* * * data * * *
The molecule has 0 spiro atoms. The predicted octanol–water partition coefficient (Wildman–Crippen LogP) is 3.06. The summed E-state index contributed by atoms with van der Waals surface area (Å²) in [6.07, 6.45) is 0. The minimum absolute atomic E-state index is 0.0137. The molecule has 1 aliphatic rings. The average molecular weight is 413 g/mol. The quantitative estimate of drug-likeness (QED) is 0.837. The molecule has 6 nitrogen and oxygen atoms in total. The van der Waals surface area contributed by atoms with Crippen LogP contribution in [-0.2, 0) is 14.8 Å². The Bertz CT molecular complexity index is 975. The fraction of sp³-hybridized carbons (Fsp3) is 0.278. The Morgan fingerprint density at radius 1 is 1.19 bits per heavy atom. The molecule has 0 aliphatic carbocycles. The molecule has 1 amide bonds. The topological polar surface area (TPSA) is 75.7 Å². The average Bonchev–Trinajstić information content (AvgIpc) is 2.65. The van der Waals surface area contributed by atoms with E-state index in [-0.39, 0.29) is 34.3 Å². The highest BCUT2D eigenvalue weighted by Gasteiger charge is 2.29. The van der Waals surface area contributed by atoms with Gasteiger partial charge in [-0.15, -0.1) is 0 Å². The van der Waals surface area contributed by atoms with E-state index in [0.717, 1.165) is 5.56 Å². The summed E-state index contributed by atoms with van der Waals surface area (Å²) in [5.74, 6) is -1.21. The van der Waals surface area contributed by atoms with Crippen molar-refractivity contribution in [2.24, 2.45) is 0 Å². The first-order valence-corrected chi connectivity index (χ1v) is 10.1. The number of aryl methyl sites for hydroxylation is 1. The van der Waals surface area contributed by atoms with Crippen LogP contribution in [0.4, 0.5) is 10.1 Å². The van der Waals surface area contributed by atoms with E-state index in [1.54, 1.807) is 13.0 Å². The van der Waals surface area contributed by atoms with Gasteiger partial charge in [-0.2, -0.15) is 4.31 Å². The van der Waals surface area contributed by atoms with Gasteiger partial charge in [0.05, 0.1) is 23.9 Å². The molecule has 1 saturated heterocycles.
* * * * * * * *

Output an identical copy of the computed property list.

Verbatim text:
The molecule has 0 spiro atoms. The predicted octanol–water partition coefficient (Wildman–Crippen LogP) is 3.06. The summed E-state index contributed by atoms with van der Waals surface area (Å²) in [6.07, 6.45) is 0. The minimum absolute atomic E-state index is 0.0137. The molecule has 1 aliphatic rings. The average molecular weight is 413 g/mol. The quantitative estimate of drug-likeness (QED) is 0.837. The molecule has 6 nitrogen and oxygen atoms in total. The van der Waals surface area contributed by atoms with Crippen LogP contribution in [-0.2, 0) is 14.8 Å². The Bertz CT molecular complexity index is 975. The fraction of sp³-hybridized carbons (Fsp3) is 0.278. The Morgan fingerprint density at radius 1 is 1.19 bits per heavy atom. The molecule has 0 aliphatic carbocycles. The molecule has 1 amide bonds. The topological polar surface area (TPSA) is 75.7 Å². The average Bonchev–Trinajstić information content (AvgIpc) is 2.65. The van der Waals surface area contributed by atoms with E-state index in [-0.39, 0.29) is 34.3 Å². The highest BCUT2D eigenvalue weighted by Gasteiger charge is 2.29. The van der Waals surface area contributed by atoms with Gasteiger partial charge in [-0.15, -0.1) is 0 Å². The van der Waals surface area contributed by atoms with E-state index in [0.717, 1.165) is 5.56 Å². The summed E-state index contributed by atoms with van der Waals surface area (Å²) in [5.74, 6) is -1.21. The van der Waals surface area contributed by atoms with Crippen molar-refractivity contribution in [2.24, 2.45) is 0 Å². The first-order valence-corrected chi connectivity index (χ1v) is 10.1. The number of aryl methyl sites for hydroxylation is 1. The van der Waals surface area contributed by atoms with Crippen LogP contribution in [0.4, 0.5) is 10.1 Å². The van der Waals surface area contributed by atoms with E-state index in [1.54, 1.807) is 13.0 Å². The van der Waals surface area contributed by atoms with Gasteiger partial charge in [-0.2, -0.15) is 4.31 Å². The van der Waals surface area contributed by atoms with Gasteiger partial charge in [0.05, 0.1) is 23.9 Å². The molecule has 1 saturated heterocycles.